Overall, my way of thinking and approach to solving problems are greatly shaped by my years at IITB CSE. Any good engineer must learn to tackle new problems and design novel solutions. The fun part about CS is that the world of bits is abstract and complex, and much more varied than the world of atoms. It is not bound by the laws of physics like other more traditional types of engineering. But a great CS engineer is one who can simultaneously reason with abstract concepts and real world systems, and design simple yet optimal solutions to complex problems (in other words, someone who is a natural 'hacker'). If that is you, what are you waiting for? Take the plunge...

Vishnu Vinjam, CSE B.Tech (2014)

Brief Intro:
This is Vishnu Vinjam, brought up in Vijayawada, Andhra Pradesh with my JEE coaching in Hyderabad and finally a proud graduate of Computer Science Department of IIT Bombay. Currently I am working as an Engineer with Samsung Electronics in Suwon, South Korea. My passions include travelling, writing, books and movies. In my personal time, I juggle responsibilities as Vice President of IIT Alumni Association in Korea and as mentor to IITB social group Abhyuday.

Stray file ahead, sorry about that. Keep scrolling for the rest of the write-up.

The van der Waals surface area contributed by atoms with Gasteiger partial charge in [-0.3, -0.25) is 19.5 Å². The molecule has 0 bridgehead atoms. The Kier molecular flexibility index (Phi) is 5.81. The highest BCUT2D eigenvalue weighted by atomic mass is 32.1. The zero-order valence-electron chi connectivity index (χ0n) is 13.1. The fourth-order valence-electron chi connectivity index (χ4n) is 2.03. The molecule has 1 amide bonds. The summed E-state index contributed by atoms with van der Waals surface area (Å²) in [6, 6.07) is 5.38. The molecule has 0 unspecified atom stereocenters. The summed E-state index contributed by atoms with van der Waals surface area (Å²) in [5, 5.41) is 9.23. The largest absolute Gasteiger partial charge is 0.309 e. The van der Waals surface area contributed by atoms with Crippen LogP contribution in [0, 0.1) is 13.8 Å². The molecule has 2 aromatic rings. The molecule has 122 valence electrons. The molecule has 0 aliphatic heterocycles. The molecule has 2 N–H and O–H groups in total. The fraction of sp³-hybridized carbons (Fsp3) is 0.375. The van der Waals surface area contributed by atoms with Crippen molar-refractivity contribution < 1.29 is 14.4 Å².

Why Computer Science?
I had a pretty good JEE rank and had almost all branches and IIT’s open to me. Just as many of you are right now and will be for many more years coming, I was not clear as to what I wanted to be in future. I wasn’t clear either on which profession I would like to be in or the kind of engineer I want to shape myself into. But one thing I was very clear was I wanted to be with the best people and in a department that offers flexibility. With this background I approached seniors; spoke to couple of relatives, read couple of blogs and forums. To be honest all of that didn’t help; seniors were just in their sophomore year so couldn’t give me the kind of perspective I wanted, none of my relatives were IITians and the forums back in 2010 weren’t that informative. But these days’ forums like these are very useful to get a perspective on what each department has to offer and what opportunities lie ahead after graduating. Use them to the fullest. My eventual choice boiled down to Computer Science and Electrical Engineering; Bombay or Delhi and finally I walked in to CSE, IIT Bombay.

I had no clue what computer science was, I never coded or wrote computer programmes before. I did play pc games and used Photoshop; but they don’t count. All I knew was CS was logical, involves math and you can create Facebook or Google with it. With four years behind me now I can say that CS is fun, logical, involves math (as much as you choose to have i.e. depends on the field you choose) and you can get job in FB, Google or Samsung; or create your own Next Big Thing.